What we learned from COVID-19: Inclusion, creativity, and innovation


COVID-19 has made GoodLife’s iLink technology and labor strategies even more relevant to our residents, staff, and partners. As we continue to redefine what’s possible for inclusion with seniors and people with disabilities, COVID-19 has prompted many new ways of delivering care at the place and moment of need. While our well-established model of care helped us react to the coronavirus, we are certainly continuing to learn new things as we adapt. 

We have been inundated with questions from organizations across the country that need help because they see that our models work. It’s now our pleasure to share what we’ve learned with others in the industry. GoodLife’s Mike Strouse will be participating in a roundtable discussion at this year’s ANCOR Policy Summit, Leading Beyond Crisis. Recently, The National Alliance for Direct Support Professionals recognized our best practices in workforce development, and awarded GoodLife with the 2020 Moving Mountains Award. We continue to see the platforms and accolades the industry provides as opportunities to share our knowledge with others to make a meaningful difference in the everyday lives of seniors, people with disabilities, and those who support them. 

Turning challenges into opportunities

This summer, we shared how GoodLife adapted to COVID-19 by closing our day services and providing in-home services only. We actually prefer this arrangement because we think that the best day services are delivered inclusively and organically throughout the day. “When I want to participate in an activity in my community, I don’t go to a center. I leave my home with the people in my life and I go to the store, or the movie theater, or the park,” says CEO Mike Strouse. “Recognizing how we can shift our models to reflect more organic ways of doing life is a positive outcome of the pandemic. And we always like to find the positive in the midst of challenges.”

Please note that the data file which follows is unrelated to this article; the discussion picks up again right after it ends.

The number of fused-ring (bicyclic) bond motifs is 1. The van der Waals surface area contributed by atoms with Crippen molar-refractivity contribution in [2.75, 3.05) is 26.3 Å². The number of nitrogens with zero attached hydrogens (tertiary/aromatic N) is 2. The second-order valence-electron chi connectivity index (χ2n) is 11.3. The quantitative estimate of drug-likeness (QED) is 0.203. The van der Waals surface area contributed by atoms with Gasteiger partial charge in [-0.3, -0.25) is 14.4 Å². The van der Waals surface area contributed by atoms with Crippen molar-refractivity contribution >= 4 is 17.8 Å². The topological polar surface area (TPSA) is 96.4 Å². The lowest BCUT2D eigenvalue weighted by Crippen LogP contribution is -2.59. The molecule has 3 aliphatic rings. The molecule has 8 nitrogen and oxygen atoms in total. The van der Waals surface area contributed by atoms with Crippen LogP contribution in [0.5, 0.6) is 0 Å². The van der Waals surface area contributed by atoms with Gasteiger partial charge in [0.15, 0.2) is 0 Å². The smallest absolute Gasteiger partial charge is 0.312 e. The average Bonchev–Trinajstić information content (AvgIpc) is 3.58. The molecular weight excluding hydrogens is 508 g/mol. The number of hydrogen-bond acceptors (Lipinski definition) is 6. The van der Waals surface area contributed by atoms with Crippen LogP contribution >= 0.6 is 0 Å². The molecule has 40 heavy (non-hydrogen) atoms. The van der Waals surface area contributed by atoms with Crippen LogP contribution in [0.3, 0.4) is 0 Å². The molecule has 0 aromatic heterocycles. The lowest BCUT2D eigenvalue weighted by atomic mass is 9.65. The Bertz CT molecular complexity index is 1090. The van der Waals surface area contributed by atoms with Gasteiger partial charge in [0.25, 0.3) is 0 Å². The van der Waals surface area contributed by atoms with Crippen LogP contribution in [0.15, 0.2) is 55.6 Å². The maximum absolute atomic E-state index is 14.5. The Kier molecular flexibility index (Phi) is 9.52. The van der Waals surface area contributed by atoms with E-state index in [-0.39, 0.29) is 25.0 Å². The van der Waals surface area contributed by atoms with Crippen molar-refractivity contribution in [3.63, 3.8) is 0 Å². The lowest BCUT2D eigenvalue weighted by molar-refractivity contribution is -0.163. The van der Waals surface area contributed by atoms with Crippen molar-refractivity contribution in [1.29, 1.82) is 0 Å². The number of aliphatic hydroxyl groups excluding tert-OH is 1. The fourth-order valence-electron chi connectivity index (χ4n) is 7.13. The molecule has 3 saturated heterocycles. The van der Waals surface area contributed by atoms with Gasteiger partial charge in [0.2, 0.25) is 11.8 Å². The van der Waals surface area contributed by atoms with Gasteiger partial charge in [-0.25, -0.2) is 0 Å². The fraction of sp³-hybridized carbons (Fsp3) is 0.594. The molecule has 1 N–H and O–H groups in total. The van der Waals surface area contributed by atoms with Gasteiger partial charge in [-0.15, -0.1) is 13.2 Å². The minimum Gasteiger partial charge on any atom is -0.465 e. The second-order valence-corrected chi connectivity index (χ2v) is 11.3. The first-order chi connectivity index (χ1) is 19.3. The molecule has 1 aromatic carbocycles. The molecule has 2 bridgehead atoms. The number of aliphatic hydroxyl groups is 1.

Our iLink technology already allows us to serve our residents remotely, but COVID-19 has made us analyze every aspect of our program to see how we can be even more virtual and available. This in-depth look has motivated our nursing services to increase remote availability during the pandemic. It has prompted us to create neighborhood microclinics that connect with larger off-site wellness clinics to make meaningful at-home health connections. “A remote tool, like a blood pressure cuff, isn’t helpful to an off-site clinic if the resident on the other end isn’t trained in how to use it. What’s great about our neighborhoods is that each home has trained nurses to help our residents get the care they need without ever leaving home”, shares Mike. “This is a huge innovation, not only during COVID-19 but long into the future as care needs change.”

It’s clear that technology alone cannot provide the support individuals with significant needs require. Many of our residents need 24-hour face-to-face care, and we are perfectly positioned to do this safely as we head into an uncertain future with COVID-19. In fact, our hiring and onboarding process is now completely virtual. We find that candidates are more comfortable in interviews when able to talk with us in their own environment. Plus, eliminating the need to travel to our offices gives candidates and new hires more time in their day for other personal needs. “As a result of our success with virtual hiring, we are now focused on proximity hiring”, says Mike. “Aside from our innovative job schedules, we’ve learned that close proximity to work makes people happier. We are working to match staff to neighborhoods that are geolocated closer to home. That’s exciting.”  

Coming together for an inclusive world

Looking to what’s next for GoodLife through a COVID-19 lens, we understand that not everyone may want to move to one of our neighborhoods. We’re exploring a mobile solution to deliver care to individuals everywhere they call home, using the science we’ve developed for our neighborhoods. “We’ve always been about inclusion, for individuals with I/DD, seniors, family members, everyone,” says Mike. “Where I get excited as I look ahead is that we’re really supporting a neighborhood and all the needs in it. I truly think GoodLife can be an example for helping people to get along better by creating environments that promote inclusivity and community.”

Talk with us to learn more about how we’re championing new ways of working that make inclusion possible.

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